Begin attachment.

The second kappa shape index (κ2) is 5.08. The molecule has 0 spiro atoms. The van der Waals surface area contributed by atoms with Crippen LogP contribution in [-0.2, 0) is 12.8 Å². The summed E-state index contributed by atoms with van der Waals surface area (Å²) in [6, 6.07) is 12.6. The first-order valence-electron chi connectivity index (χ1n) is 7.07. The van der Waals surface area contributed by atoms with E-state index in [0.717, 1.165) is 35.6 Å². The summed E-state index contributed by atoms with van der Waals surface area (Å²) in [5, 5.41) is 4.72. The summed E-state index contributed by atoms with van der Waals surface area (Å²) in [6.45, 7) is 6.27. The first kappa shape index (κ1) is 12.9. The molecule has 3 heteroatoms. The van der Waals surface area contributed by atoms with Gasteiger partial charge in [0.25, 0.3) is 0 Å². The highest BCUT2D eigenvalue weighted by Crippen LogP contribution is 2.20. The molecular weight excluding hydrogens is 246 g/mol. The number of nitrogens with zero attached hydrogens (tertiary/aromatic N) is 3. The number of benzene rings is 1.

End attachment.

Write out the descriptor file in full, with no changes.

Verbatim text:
The second kappa shape index (κ2) is 5.08. The molecule has 0 spiro atoms. The van der Waals surface area contributed by atoms with Crippen LogP contribution in [-0.2, 0) is 12.8 Å². The summed E-state index contributed by atoms with van der Waals surface area (Å²) in [6, 6.07) is 12.6. The first-order valence-electron chi connectivity index (χ1n) is 7.07. The van der Waals surface area contributed by atoms with E-state index in [0.717, 1.165) is 35.6 Å². The summed E-state index contributed by atoms with van der Waals surface area (Å²) in [5, 5.41) is 4.72. The summed E-state index contributed by atoms with van der Waals surface area (Å²) in [6.45, 7) is 6.27. The first kappa shape index (κ1) is 12.9. The molecule has 3 heteroatoms. The van der Waals surface area contributed by atoms with Gasteiger partial charge in [0.25, 0.3) is 0 Å². The highest BCUT2D eigenvalue weighted by Crippen LogP contribution is 2.20. The molecular weight excluding hydrogens is 246 g/mol. The number of nitrogens with zero attached hydrogens (tertiary/aromatic N) is 3. The number of benzene rings is 1.